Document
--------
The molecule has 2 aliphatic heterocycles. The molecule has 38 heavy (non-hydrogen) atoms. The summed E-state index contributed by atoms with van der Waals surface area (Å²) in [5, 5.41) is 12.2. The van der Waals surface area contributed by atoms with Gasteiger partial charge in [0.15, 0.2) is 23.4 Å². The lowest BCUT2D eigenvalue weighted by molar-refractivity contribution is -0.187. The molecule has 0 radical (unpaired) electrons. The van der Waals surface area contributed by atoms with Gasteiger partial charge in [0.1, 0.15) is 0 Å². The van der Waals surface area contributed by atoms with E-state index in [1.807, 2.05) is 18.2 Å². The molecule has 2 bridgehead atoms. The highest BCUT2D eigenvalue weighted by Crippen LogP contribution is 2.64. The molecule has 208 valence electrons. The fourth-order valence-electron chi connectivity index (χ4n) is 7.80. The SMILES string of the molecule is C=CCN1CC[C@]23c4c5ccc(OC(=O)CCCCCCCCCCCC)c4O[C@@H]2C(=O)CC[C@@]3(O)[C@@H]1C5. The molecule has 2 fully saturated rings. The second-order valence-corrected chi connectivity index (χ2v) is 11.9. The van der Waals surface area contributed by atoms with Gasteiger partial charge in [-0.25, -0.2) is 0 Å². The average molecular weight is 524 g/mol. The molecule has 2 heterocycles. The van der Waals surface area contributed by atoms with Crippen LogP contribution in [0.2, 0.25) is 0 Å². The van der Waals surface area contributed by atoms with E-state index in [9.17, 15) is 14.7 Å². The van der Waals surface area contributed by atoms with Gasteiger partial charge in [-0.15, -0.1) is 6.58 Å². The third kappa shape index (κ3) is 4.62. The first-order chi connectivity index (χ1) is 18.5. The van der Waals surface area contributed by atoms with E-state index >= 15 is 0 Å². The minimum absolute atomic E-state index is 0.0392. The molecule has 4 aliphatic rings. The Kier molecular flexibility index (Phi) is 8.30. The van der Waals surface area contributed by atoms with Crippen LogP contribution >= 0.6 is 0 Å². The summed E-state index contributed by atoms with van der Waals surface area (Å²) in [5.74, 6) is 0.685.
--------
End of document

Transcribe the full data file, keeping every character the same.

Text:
The molecule has 2 aliphatic heterocycles. The molecule has 38 heavy (non-hydrogen) atoms. The summed E-state index contributed by atoms with van der Waals surface area (Å²) in [5, 5.41) is 12.2. The van der Waals surface area contributed by atoms with Gasteiger partial charge in [0.15, 0.2) is 23.4 Å². The lowest BCUT2D eigenvalue weighted by molar-refractivity contribution is -0.187. The molecule has 0 radical (unpaired) electrons. The van der Waals surface area contributed by atoms with Gasteiger partial charge in [0.1, 0.15) is 0 Å². The van der Waals surface area contributed by atoms with E-state index in [1.807, 2.05) is 18.2 Å². The molecule has 2 bridgehead atoms. The highest BCUT2D eigenvalue weighted by Crippen LogP contribution is 2.64. The molecule has 208 valence electrons. The fourth-order valence-electron chi connectivity index (χ4n) is 7.80. The SMILES string of the molecule is C=CCN1CC[C@]23c4c5ccc(OC(=O)CCCCCCCCCCCC)c4O[C@@H]2C(=O)CC[C@@]3(O)[C@@H]1C5. The molecule has 2 fully saturated rings. The second-order valence-corrected chi connectivity index (χ2v) is 11.9. The van der Waals surface area contributed by atoms with Gasteiger partial charge in [-0.25, -0.2) is 0 Å². The average molecular weight is 524 g/mol. The molecule has 2 heterocycles. The van der Waals surface area contributed by atoms with Crippen LogP contribution in [0.2, 0.25) is 0 Å². The van der Waals surface area contributed by atoms with E-state index in [9.17, 15) is 14.7 Å². The van der Waals surface area contributed by atoms with Gasteiger partial charge in [-0.15, -0.1) is 6.58 Å². The third kappa shape index (κ3) is 4.62. The first-order chi connectivity index (χ1) is 18.5. The van der Waals surface area contributed by atoms with E-state index >= 15 is 0 Å². The minimum absolute atomic E-state index is 0.0392. The molecule has 4 aliphatic rings. The Kier molecular flexibility index (Phi) is 8.30. The van der Waals surface area contributed by atoms with Crippen LogP contribution >= 0.6 is 0 Å². The summed E-state index contributed by atoms with van der Waals surface area (Å²) in [5.74, 6) is 0.685.